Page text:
SARF013: Risk factors in shellfish harvesting areas

Start Date: 14/11/05
End Date: 13/11/07
Main Contractor(s): Scottish Association for Marine Science (SAMS)
Other Sponsor(s): Scottish Environment Protection Agency (SEPA), Food Standards Agency Scotland (FSAS)

Project Partners/Subcontractors:
Centre for Environment, Fisheries and Aquaculture Science (CEFAS)
Professor David Kay, Aberystwyth Univeristy
A representative of the Scottish mussel industry
Glasgow Scientific Services (GSS) 


1. to identify key pollution sources and conditions that may contribute to any viral and bacterial contamination of shellfish.

2. identify critical environmental contamination triggers for shellfish production.

3. determine the relationships between measurements of faecal coliforms, E. coli and Norovirus in farmed mussels.

These objectives will contribute to the development of preventative strategies for reducing the viral and bacterial risk associated with shellfish consumption. In order to ensure the wider relevance of this project, it will be formally associated with the related Redrisk sub-project in EU Seafoodplus project (Food-CT-2004-506359), which has similar objectives. Data will be shared with the Redrisk project and methods will be similar to ensure that processes thought to be triggering contamination in Loch Etive can be compared to the other European sites being studied.


A sanitary survey using existing bacteriological and environmental data will be conducted in Loch Etive. Data will be derived from previous published and unpublished SAMS studies, from FSAS, SEPA and Scottish Water.

Sampling plans will be developed to take account of the main conditions (trigger events) responsible for microbial contamination of shellfish identified in the sanitary survey.

Shellfish samples will be analysed using the semi-quatitative TACMAN method for the presence of Norovirus and FRNA bacteriophages (by CEFAS) and faecal indicators (E. coli, faecal coliforms) (by GSS and SEPA). Environmental data will also be analysed to assess correlations. Moorings with temperature and salinity loggers will be maintained at the sampling sites for the duration of the sampling period to determine whether any contamination observed is linked to changes in water mass structure caused, for example, by prolonged rainfall.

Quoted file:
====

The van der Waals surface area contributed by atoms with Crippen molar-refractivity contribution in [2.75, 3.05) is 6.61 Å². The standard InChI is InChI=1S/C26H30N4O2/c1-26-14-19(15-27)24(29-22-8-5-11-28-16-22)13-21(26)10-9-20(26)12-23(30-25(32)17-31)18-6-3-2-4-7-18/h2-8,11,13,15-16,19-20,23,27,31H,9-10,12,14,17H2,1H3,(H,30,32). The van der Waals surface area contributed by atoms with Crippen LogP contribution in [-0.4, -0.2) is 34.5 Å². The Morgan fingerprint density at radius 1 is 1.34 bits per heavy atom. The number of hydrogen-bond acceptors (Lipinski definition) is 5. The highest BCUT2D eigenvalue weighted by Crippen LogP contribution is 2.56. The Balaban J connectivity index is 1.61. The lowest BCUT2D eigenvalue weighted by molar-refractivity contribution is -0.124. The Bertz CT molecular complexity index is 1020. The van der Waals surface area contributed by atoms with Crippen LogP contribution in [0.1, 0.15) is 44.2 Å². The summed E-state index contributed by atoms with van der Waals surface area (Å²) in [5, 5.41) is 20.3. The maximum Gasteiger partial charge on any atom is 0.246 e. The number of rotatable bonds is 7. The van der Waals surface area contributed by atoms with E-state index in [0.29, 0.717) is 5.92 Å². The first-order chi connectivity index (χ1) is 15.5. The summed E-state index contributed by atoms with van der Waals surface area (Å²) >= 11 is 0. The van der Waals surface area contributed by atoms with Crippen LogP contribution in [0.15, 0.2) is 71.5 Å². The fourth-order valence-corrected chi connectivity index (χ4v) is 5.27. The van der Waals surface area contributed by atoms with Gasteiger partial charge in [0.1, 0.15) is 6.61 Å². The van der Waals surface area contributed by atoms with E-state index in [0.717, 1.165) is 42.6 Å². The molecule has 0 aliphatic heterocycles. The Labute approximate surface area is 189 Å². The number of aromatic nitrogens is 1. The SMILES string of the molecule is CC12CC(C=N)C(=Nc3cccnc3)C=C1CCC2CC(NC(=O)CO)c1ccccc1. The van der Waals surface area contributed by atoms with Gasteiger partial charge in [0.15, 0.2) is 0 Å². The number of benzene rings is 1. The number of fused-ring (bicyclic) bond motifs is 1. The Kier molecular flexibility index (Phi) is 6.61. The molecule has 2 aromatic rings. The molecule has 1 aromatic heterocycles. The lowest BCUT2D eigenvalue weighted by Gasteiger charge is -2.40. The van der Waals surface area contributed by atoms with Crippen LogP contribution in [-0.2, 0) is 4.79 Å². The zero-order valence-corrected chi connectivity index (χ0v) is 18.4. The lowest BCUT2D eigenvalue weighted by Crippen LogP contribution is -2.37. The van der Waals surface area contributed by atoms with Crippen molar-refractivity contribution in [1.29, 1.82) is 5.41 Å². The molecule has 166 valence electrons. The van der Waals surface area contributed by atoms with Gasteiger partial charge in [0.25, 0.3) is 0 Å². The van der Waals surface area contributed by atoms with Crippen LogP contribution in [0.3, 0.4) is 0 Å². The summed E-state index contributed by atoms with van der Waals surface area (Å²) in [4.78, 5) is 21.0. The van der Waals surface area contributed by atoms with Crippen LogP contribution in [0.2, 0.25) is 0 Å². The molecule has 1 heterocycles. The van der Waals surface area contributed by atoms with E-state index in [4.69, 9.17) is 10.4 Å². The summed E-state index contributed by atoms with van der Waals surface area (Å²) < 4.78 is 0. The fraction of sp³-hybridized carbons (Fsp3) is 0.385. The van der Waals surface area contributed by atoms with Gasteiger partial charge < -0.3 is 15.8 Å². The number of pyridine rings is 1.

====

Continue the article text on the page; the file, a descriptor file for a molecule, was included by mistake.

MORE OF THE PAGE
The project duration is 24 months, with an initial period of up to 6 months full time to review available data, conduct the sanitary survey, agree the trigger events and set up the sampling protocol with the industry and, if possible, Scottish Water. Detailed sampling and analyses plans will be informed by the sanitary survey and at that point formally agreed by the project steering group (sponsors, science partners and industry). There will be ongoing liaison with CEFAS, Professor David Kay of Aberystwyth University, GSS, FSAS and SEPA over the analysis and interpretation of results.

Sampling will take place over a 12 month period and will be largely the responsibility of the industry partner - with ongoing co-ordinating and quality control input from SAMS. The initial plan is for weekly sampling of both sites for bacterial and viral contamination. This sampling regime will be supplemented by more intensive study during trigger events.

SAMS will:

  • be responsible for conducting the collation and assessment of available data on Loch Etive contributing to the Sanitary Survey (using GIS as appropriate).
  • function as the main link between with the industry partner ensuring the appropriate sample collection methods, timing, storage and transportation
  • collect and collate appropriate environmental data (e.g. surface water temperature, rainfall), discharge data (from Scottish Water) and analysis data (from SEPA, GSS and CEFAS) and undertake appropriate statistical analyses.

Through formal association with the Redrisk project and drawing upon the expertise of the project partners, SAMS will seek joint publication of the project outcomes in peer-reviewed science literature and through appropriate fora.